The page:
Reports Offer Good News on Adolescent Reading Front
In reading education, researchers have come to know lots about teaching young children how to decipher words. The struggling adolescent reader, on the other hand, is still unconquered territory.
Here are a couple of new reports, however, that offer a sliver of hope. The first is a randomized experiment on a program called Read Right. Currently used in about 500 schools across the country, the model calls for students to be taught in separate classes during the school day with no more than five students per tutor. (This is in addition to their regular English language arts classes.) Another hallmark of the program is that it emphasizes teaching comprehension, accuracy, pacing, and intonation, rather than phonics or vocabulary.
For their study, which was funded by the Omaha-based Sherwood Foundation, researchers from Education Northwest tested the program last fall with 424 students in Omaha secondary schools. They concluded that the program resulted in significant positive effects on students' reading comprehension and spurred more students to read for fun outside of school. This was the first experimental study, by the way, to be conducted on the program, which was developed by Dee Tadlock.
The second report is an analysis posted this month by the What Works Clearinghouse. The clearinghouse, as you undoubtedly know by now, is a federally supported outfit that vets the research on widely used education policies, programs, and strategies. In this case, the reviewers took a look at a program called Reading Apprenticeship, an instructional approach developed at WestEd that involves students in analyzing their own reading strategies, as well as those used by their teachers and other classmates as they grapple with content-area texts across the school curriculum.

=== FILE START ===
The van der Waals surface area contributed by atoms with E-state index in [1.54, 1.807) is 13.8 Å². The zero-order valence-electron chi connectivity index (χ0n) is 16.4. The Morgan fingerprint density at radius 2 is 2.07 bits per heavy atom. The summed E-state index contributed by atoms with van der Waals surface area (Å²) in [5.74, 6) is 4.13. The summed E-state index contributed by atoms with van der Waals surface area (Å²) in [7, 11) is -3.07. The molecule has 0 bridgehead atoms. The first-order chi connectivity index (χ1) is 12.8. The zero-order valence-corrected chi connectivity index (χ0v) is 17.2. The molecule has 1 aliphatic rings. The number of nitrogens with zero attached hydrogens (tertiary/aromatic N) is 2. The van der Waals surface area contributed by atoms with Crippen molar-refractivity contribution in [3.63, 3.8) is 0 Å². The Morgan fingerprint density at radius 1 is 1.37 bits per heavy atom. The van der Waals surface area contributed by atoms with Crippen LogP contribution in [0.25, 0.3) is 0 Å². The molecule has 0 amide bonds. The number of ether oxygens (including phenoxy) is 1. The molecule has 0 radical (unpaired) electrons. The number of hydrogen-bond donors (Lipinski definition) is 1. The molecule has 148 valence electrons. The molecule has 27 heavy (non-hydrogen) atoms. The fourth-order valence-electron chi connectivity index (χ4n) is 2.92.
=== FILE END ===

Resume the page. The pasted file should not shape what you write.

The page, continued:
The clearinghouse found one study on the program that met its famously tough evidence standards. Conducted by WestEd itself, the study involved 2,000 9th graders in 17 high schools in 10 districts across the country. The bottom line, according to the WWC review: The program has "potentially positive effects" on improving students' reading comprehension.
Look for the trickle of research in this area to turn into a torrent over the next few years, thanks to a $100 million research program on reading comprehension unveiled last month by the Institute of Education Sciences.
UPDATE: The Reading Apprenticeship study was actually conducted by MDRC and the American Institutes for Research and not WestEd, as indicated above. That's an important distinction. That makes the good results even better, to my mind.